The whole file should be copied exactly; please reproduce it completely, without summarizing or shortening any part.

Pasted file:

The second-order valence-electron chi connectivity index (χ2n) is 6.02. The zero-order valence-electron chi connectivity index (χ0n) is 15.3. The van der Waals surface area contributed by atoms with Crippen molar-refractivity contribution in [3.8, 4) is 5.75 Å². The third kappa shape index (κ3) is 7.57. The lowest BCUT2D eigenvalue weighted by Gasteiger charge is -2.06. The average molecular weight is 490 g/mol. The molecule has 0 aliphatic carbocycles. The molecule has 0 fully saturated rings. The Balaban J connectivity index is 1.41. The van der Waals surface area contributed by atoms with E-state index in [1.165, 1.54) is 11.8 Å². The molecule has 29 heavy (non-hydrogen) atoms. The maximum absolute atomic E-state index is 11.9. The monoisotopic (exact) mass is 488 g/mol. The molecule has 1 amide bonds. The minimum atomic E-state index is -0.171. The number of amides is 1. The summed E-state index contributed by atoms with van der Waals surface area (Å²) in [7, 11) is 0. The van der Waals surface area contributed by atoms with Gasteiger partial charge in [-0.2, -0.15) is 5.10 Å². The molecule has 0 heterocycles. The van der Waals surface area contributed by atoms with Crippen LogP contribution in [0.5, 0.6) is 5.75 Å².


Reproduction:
The second-order valence-electron chi connectivity index (χ2n) is 6.02. The zero-order valence-electron chi connectivity index (χ0n) is 15.3. The van der Waals surface area contributed by atoms with Crippen molar-refractivity contribution in [3.8, 4) is 5.75 Å². The third kappa shape index (κ3) is 7.57. The lowest BCUT2D eigenvalue weighted by Gasteiger charge is -2.06. The average molecular weight is 490 g/mol. The molecule has 0 aliphatic carbocycles. The molecule has 0 fully saturated rings. The Balaban J connectivity index is 1.41. The van der Waals surface area contributed by atoms with E-state index in [1.165, 1.54) is 11.8 Å². The molecule has 29 heavy (non-hydrogen) atoms. The maximum absolute atomic E-state index is 11.9. The monoisotopic (exact) mass is 488 g/mol. The molecule has 1 amide bonds. The minimum atomic E-state index is -0.171. The number of amides is 1. The summed E-state index contributed by atoms with van der Waals surface area (Å²) in [7, 11) is 0. The van der Waals surface area contributed by atoms with Gasteiger partial charge in [-0.2, -0.15) is 5.10 Å². The molecule has 0 heterocycles. The van der Waals surface area contributed by atoms with Crippen LogP contribution in [0.5, 0.6) is 5.75 Å².